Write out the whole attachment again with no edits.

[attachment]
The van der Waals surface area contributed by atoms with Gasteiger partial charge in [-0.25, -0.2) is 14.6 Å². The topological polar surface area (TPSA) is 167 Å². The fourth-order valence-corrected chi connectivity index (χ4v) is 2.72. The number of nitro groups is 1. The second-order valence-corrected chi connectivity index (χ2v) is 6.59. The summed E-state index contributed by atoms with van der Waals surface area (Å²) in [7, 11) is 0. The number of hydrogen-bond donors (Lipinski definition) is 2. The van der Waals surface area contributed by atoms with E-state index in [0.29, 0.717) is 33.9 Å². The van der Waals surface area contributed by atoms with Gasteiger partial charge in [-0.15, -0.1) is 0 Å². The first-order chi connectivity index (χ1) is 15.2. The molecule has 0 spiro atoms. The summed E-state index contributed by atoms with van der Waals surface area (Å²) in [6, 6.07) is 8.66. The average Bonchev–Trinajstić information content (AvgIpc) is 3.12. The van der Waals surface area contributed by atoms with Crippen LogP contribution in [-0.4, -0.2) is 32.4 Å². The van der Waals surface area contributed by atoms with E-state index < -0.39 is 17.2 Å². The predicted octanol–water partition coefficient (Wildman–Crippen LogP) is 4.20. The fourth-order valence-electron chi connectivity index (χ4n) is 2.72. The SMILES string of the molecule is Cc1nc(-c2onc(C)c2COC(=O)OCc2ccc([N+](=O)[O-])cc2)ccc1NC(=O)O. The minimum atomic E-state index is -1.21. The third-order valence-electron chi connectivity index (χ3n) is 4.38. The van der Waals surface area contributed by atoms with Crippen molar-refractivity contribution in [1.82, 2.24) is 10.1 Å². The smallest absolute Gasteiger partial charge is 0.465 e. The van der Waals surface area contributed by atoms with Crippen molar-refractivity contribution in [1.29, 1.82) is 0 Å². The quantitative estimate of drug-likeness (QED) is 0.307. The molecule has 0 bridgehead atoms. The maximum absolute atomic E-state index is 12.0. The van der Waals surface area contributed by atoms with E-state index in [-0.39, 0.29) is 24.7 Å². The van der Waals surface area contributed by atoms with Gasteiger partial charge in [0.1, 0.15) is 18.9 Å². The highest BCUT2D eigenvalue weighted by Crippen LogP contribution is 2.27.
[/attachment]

The van der Waals surface area contributed by atoms with Gasteiger partial charge in [-0.25, -0.2) is 14.6 Å². The topological polar surface area (TPSA) is 167 Å². The fourth-order valence-corrected chi connectivity index (χ4v) is 2.72. The number of nitro groups is 1. The second-order valence-corrected chi connectivity index (χ2v) is 6.59. The summed E-state index contributed by atoms with van der Waals surface area (Å²) in [7, 11) is 0. The number of hydrogen-bond donors (Lipinski definition) is 2. The van der Waals surface area contributed by atoms with E-state index in [0.29, 0.717) is 33.9 Å². The van der Waals surface area contributed by atoms with Gasteiger partial charge in [-0.15, -0.1) is 0 Å². The first-order chi connectivity index (χ1) is 15.2. The molecule has 0 spiro atoms. The summed E-state index contributed by atoms with van der Waals surface area (Å²) in [6, 6.07) is 8.66. The average Bonchev–Trinajstić information content (AvgIpc) is 3.12. The van der Waals surface area contributed by atoms with Crippen LogP contribution in [-0.4, -0.2) is 32.4 Å². The van der Waals surface area contributed by atoms with E-state index < -0.39 is 17.2 Å². The predicted octanol–water partition coefficient (Wildman–Crippen LogP) is 4.20. The fourth-order valence-electron chi connectivity index (χ4n) is 2.72. The SMILES string of the molecule is Cc1nc(-c2onc(C)c2COC(=O)OCc2ccc([N+](=O)[O-])cc2)ccc1NC(=O)O. The minimum atomic E-state index is -1.21. The third-order valence-electron chi connectivity index (χ3n) is 4.38. The van der Waals surface area contributed by atoms with Crippen molar-refractivity contribution in [1.82, 2.24) is 10.1 Å². The smallest absolute Gasteiger partial charge is 0.465 e. The van der Waals surface area contributed by atoms with Crippen molar-refractivity contribution in [1.29, 1.82) is 0 Å². The quantitative estimate of drug-likeness (QED) is 0.307. The molecule has 0 bridgehead atoms. The maximum absolute atomic E-state index is 12.0. The van der Waals surface area contributed by atoms with E-state index in [-0.39, 0.29) is 24.7 Å². The van der Waals surface area contributed by atoms with Gasteiger partial charge in [0.1, 0.15) is 18.9 Å². The highest BCUT2D eigenvalue weighted by Crippen LogP contribution is 2.27.